True Southern pride is a great way to describe a man like Richard Bragg. He has all the Southern charms and outlooks on life. Richard Bragg writes emotionally-moving literature that changes the lives of everyday people. Richard Bragg’s writing generally deals with the lower class Americans. This is a reflection of his life, for he grew up as a lower class American during the Civil Rights Era. Born in rural Alabama on July 26, 1959, he was the first of his family to graduate from high school. Richard Bragg is still alive today and is currently a professor at Alabama University (Kingsbury).
Richard Bragg is known as one of the best southern story tellers of his time. Many wonder how he developed this ability, and when asked he said, “Well, I come from a long line of liars and story tellers.” (“Rick” 2) Richard Bragg credits his way of telling a story to his father, grandfather, and all the drunks that he liked to hang out with. (“Author”) Bragg would sat on his front porch for hours and listened to these men speak. Although he listened to all these drunks tell of drama, comedy, and tragedy, Bragg tends to have a more feminine way of writing. He got this from his mother and sisters who “tell gentler stories about babies born, funerals that were ‘beautiful,’ and the nicer, sadder, sweeter side of growing up in rural Alabama in the 1960s and 1970s.” (“Rick” 3)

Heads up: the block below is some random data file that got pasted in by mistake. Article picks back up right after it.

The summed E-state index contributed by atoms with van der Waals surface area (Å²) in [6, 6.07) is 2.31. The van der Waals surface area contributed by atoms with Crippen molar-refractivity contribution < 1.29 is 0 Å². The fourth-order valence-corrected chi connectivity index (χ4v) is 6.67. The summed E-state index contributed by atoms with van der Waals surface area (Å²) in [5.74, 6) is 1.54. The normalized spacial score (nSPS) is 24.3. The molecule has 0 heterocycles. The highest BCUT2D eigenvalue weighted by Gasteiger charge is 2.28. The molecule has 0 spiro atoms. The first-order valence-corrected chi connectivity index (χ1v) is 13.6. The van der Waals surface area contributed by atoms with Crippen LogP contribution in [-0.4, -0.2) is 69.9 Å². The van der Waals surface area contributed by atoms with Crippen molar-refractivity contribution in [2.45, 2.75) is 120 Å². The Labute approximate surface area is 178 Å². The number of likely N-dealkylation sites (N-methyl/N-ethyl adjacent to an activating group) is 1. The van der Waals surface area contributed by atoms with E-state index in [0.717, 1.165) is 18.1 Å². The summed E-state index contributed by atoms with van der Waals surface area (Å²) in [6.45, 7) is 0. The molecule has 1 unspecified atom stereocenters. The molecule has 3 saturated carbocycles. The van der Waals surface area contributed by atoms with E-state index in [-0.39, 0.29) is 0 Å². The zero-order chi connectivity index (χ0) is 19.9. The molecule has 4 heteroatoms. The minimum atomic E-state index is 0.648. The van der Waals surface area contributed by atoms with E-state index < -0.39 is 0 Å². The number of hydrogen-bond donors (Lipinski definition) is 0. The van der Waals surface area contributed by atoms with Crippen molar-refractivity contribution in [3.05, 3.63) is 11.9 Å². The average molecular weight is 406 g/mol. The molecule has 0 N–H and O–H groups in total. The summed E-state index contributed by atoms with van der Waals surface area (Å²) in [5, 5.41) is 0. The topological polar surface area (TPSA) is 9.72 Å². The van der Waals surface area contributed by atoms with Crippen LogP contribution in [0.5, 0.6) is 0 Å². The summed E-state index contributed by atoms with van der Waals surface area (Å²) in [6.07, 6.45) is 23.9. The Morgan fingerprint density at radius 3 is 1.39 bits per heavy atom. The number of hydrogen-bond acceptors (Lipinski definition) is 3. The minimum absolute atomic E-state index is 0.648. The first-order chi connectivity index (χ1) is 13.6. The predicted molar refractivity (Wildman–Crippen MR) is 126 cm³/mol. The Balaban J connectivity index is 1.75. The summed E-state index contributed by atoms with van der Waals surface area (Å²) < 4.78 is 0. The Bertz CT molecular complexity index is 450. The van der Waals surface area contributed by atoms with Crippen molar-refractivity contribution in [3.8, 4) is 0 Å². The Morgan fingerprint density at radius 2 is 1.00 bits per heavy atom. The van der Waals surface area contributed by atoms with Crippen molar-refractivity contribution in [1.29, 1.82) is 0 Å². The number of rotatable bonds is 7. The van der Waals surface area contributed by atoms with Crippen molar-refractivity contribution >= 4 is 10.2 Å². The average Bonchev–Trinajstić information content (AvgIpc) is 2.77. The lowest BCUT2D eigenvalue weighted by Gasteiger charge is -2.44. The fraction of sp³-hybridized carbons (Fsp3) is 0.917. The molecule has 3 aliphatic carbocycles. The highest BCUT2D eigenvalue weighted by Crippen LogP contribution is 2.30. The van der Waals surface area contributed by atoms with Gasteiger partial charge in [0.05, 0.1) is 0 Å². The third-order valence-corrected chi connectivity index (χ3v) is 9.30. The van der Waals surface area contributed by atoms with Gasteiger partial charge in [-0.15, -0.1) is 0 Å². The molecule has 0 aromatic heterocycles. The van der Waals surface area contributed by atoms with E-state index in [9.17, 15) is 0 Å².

Richard Bragg generally writes about the lower class American. He grew up as a lower class citizen. He likes to reach out to these people and make people aware of poverty all over the world. In his story All Over but the Shoutin’, and in this book he shows the darker side of poverty and his life(Abbe). This book gives the inside look of what it was like growing up in poverty during the 60s and 70s. Richard Bragg’s home life was not one of a loving family. His father left frequently all through his life, and officially left when Bragg was just 10. He did have a caring mother who did everything for her...
Please join StudyMode to read the full document